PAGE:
Caring for Mother
Mdm. Cheng Ah Leek, 60, had been well previously until five years ago, when she had increased frequency in passing urine. It happened particularly at night, when she had to go to the toilet about 5 – 6 times. She had a constant sensation of bladder fullness and the urge to go to the toilet. At times, she could not hold her bladder and wet her pants (urine incontinence).
She also started feeling “heaviness of the head” when she stood up, especially from the sitting or lying position. She had fainted several times when she walked for a short distance.
Three years ago, her body movement had significantly slowed down. Her upper limbs were stiff while her hands were trembling. Her speech was slurred and soft. While lying flat on bed, her blood pressure was 140 / 80 mm Hg. When she stood up, her blood pressure dropped markedly to 60 / 40 mm Hg. The low blood pressure was responsible for her dizziness that she had experienced “” as she stood up, there was pooling of blood at her legs due to gravity, and this led to the reduced amount of blood going to her brain. It was at this time when she consulted a neurologist in Penang, who diagnosed her to have Multiple System Atrophy, MSA (the other name is Shy-Drager syndrome), one of the types of parkinsonism-plus syndrome.
Similar to Parkinson’s, parkinsonism-plus syndromes are caused by a degenerative process in the brain. However, in contrast to Parkinson’s, the degenerative process in parkinsonism-plus syndromes is more widespread and complicated. Thus, patients with parkinsonism-plus syndromes have unusual physical signs that are not usually seen in Parkinson’s, such as abnormal eye movement, autonomic symptoms (low blood pressure, urine incontinence), muscle weakness, postural imbalance and impairment of memory “” giving rise to the term “parkinsonism-plus” syndrome.
Autonomic symptoms do occur in varying degrees in Parkinson’s. But in parkinsonism-plus syndromes (especially MSA), autonomic symptoms are much more prominent and usually start early in the illness.
It is important to recognize parkinsonism-plus syndromes because they are generally not responsive to levodopa or other Parkinson’s medications, and also brain surgery. Furthermore, the physical disability in these disorders advances much faster than in Parkinson’s. Generally speaking, patients with parkinsonism-plus syndromes become permanently wheelchair-ridden within five years after the onset of symptoms. In contrast, Parkinson’s patients usually do not become permanently wheelchair-ridden throughout their entire life (unless when they develop other disorders such as stroke or fracture of the hip).
Mdm. Cheng’s symptoms have deteriorated very rapidly within a period of five years. Two years after her urinary symptoms started, she was forced to wear diapers. Subsequently, she had to use a permanent urine catheter until today.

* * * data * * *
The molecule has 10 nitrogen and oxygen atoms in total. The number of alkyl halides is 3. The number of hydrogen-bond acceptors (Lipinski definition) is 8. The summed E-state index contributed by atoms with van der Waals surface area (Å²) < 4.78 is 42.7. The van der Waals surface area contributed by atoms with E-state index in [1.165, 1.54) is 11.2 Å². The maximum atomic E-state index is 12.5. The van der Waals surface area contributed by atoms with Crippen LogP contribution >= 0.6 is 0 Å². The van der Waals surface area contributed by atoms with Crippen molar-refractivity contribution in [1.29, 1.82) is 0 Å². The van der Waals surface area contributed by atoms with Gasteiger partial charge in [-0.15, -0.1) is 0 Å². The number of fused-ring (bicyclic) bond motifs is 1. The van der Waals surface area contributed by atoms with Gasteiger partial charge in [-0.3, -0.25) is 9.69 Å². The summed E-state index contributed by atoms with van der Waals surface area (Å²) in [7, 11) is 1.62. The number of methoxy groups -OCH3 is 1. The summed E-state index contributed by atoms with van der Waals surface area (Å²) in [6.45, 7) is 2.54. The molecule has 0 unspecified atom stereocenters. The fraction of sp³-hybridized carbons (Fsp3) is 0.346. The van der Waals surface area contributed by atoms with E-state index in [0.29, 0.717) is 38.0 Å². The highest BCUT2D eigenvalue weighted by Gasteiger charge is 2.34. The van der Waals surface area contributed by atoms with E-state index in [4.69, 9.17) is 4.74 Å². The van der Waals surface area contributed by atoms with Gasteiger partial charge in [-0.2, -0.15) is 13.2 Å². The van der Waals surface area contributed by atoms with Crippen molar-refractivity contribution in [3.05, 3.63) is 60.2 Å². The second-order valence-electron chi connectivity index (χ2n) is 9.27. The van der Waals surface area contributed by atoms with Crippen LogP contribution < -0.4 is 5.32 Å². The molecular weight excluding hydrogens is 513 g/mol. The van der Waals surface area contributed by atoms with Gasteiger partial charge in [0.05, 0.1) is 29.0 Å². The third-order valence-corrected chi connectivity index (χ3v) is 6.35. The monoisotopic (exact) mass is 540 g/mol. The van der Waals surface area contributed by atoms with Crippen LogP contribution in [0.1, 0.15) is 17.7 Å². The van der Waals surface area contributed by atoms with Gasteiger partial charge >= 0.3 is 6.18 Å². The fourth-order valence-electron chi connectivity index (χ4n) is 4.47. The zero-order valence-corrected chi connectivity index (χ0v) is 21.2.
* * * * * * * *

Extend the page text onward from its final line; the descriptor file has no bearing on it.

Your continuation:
Managing her low blood pressure was a real challenge. Despite taking medications which have blood pressure-elevating effect such as Fludrocortisone and Midodrine, she remained severely disabled by her low blood pressure. Whenever she tried to stand up, her head felt so heavy that she felt almost blackout. For the past one year, she could no longer walk even with assistance “” she became permanently bedridden. She had completely lost her independence. Her hands felt weak and stiff, to the extent that she needed to be fed. Over the past six months, she had also developed difficulty in swallowing and occasional choking.
Two months ago, she was admitted to the hospital for lung infection. In view of the severe difficulty in breathing, the doctors had to put her on a ventilator (a machine that helps to pump air into the lungs in order to improve the efficacy of breathing mechanism) in the ICU (Intensive Care Unit). Her parkinsonism had affected her chest muscles to the extent that she could not get enough oxygen into her lungs. Furthermore, her swallowing difficulty could have contributed to the lung infection “” instead of going into her stomach, the food or liquid might have entered her airways, leading to infection.
Over a period of two weeks, she gradually recovered and managed to breathe on her own. However, the level of oxygen in her blood continued to be low. It was at this juncture when the doctors recommended that she should use the oxygen concentrator at home (a machine that provides a continuous supply of oxygen) during the daytime and a ventilator during sleep.
The doctors also inserted a nasogastric tube (a plastic tube which is passed through the nose into the stomach) for the purpose of feeding and administering medications. They were worried that she would develop lung infection again if she resumed oral feeding.
Since she was discharged from the hospital, she had moved from Bukit Mertajam to Penang island, where she lived with her eldest son, Mr. Khor Chin Kooi. Her husband travels regularly to Penang island to visit her.
Two weeks ago, I received a phone call from Mr. Khor, informing me about the recent development in his mother’s condition. Having treated her for the past two years, I had witnessed the rapid deterioration in her physical condition. When I heard about Mdm. Cheng’s recent difficulty in breathing, I decided to pay her a visit while on holiday in my hometown (Alor Setar), which is quite near to Penang.